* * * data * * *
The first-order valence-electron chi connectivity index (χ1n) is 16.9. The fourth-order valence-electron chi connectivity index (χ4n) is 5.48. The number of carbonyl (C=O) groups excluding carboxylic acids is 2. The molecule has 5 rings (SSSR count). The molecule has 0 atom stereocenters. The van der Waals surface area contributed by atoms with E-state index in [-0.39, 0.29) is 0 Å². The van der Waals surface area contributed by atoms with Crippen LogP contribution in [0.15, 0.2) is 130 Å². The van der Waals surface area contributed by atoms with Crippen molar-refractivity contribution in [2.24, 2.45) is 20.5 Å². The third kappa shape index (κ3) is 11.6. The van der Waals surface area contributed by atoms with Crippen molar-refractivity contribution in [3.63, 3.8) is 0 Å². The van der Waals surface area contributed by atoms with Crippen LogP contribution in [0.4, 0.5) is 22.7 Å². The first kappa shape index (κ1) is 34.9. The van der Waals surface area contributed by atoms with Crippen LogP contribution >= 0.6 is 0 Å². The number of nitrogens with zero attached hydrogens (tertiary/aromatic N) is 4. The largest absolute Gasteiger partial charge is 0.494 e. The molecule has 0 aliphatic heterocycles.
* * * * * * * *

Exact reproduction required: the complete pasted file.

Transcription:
The first-order valence-electron chi connectivity index (χ1n) is 16.9. The fourth-order valence-electron chi connectivity index (χ4n) is 5.48. The number of carbonyl (C=O) groups excluding carboxylic acids is 2. The molecule has 5 rings (SSSR count). The molecule has 0 atom stereocenters. The van der Waals surface area contributed by atoms with E-state index in [-0.39, 0.29) is 0 Å². The van der Waals surface area contributed by atoms with Crippen LogP contribution in [0.15, 0.2) is 130 Å². The van der Waals surface area contributed by atoms with Crippen molar-refractivity contribution in [2.24, 2.45) is 20.5 Å². The third kappa shape index (κ3) is 11.6. The van der Waals surface area contributed by atoms with Crippen molar-refractivity contribution in [3.63, 3.8) is 0 Å². The van der Waals surface area contributed by atoms with Crippen LogP contribution in [0.4, 0.5) is 22.7 Å². The first kappa shape index (κ1) is 34.9. The van der Waals surface area contributed by atoms with Crippen LogP contribution >= 0.6 is 0 Å². The number of nitrogens with zero attached hydrogens (tertiary/aromatic N) is 4. The largest absolute Gasteiger partial charge is 0.494 e. The molecule has 0 aliphatic heterocycles.